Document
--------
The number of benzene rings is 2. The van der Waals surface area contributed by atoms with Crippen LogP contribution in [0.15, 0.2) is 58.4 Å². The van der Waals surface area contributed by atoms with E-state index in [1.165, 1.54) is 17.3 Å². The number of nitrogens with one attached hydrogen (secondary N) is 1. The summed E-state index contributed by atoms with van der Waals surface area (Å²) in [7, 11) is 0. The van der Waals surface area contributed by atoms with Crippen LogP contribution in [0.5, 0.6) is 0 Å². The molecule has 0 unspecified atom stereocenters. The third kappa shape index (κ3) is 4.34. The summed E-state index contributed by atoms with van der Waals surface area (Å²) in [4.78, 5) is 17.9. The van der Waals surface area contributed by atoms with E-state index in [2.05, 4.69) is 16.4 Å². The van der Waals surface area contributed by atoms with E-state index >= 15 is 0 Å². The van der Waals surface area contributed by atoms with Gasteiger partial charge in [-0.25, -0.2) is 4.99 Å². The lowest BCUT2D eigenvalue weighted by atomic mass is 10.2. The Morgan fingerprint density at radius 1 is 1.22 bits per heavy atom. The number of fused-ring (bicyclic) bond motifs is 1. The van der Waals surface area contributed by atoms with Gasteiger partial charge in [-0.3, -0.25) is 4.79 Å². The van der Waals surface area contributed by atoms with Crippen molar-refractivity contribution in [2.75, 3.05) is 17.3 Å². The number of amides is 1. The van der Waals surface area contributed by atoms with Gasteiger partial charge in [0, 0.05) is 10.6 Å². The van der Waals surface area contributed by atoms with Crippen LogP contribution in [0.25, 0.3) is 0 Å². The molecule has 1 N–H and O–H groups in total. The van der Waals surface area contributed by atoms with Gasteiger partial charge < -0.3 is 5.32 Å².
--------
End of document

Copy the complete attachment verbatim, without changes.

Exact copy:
The number of benzene rings is 2. The van der Waals surface area contributed by atoms with Crippen LogP contribution in [0.15, 0.2) is 58.4 Å². The van der Waals surface area contributed by atoms with E-state index in [1.165, 1.54) is 17.3 Å². The number of nitrogens with one attached hydrogen (secondary N) is 1. The summed E-state index contributed by atoms with van der Waals surface area (Å²) in [7, 11) is 0. The van der Waals surface area contributed by atoms with Crippen LogP contribution in [0.5, 0.6) is 0 Å². The molecule has 0 unspecified atom stereocenters. The third kappa shape index (κ3) is 4.34. The summed E-state index contributed by atoms with van der Waals surface area (Å²) in [4.78, 5) is 17.9. The van der Waals surface area contributed by atoms with E-state index in [2.05, 4.69) is 16.4 Å². The van der Waals surface area contributed by atoms with E-state index >= 15 is 0 Å². The van der Waals surface area contributed by atoms with Gasteiger partial charge in [-0.25, -0.2) is 4.99 Å². The lowest BCUT2D eigenvalue weighted by atomic mass is 10.2. The Morgan fingerprint density at radius 1 is 1.22 bits per heavy atom. The number of fused-ring (bicyclic) bond motifs is 1. The van der Waals surface area contributed by atoms with Gasteiger partial charge in [-0.3, -0.25) is 4.79 Å². The van der Waals surface area contributed by atoms with Crippen molar-refractivity contribution in [2.75, 3.05) is 17.3 Å². The number of amides is 1. The van der Waals surface area contributed by atoms with Gasteiger partial charge in [0, 0.05) is 10.6 Å². The van der Waals surface area contributed by atoms with Crippen LogP contribution in [0.25, 0.3) is 0 Å². The molecule has 1 N–H and O–H groups in total. The van der Waals surface area contributed by atoms with Gasteiger partial charge < -0.3 is 5.32 Å².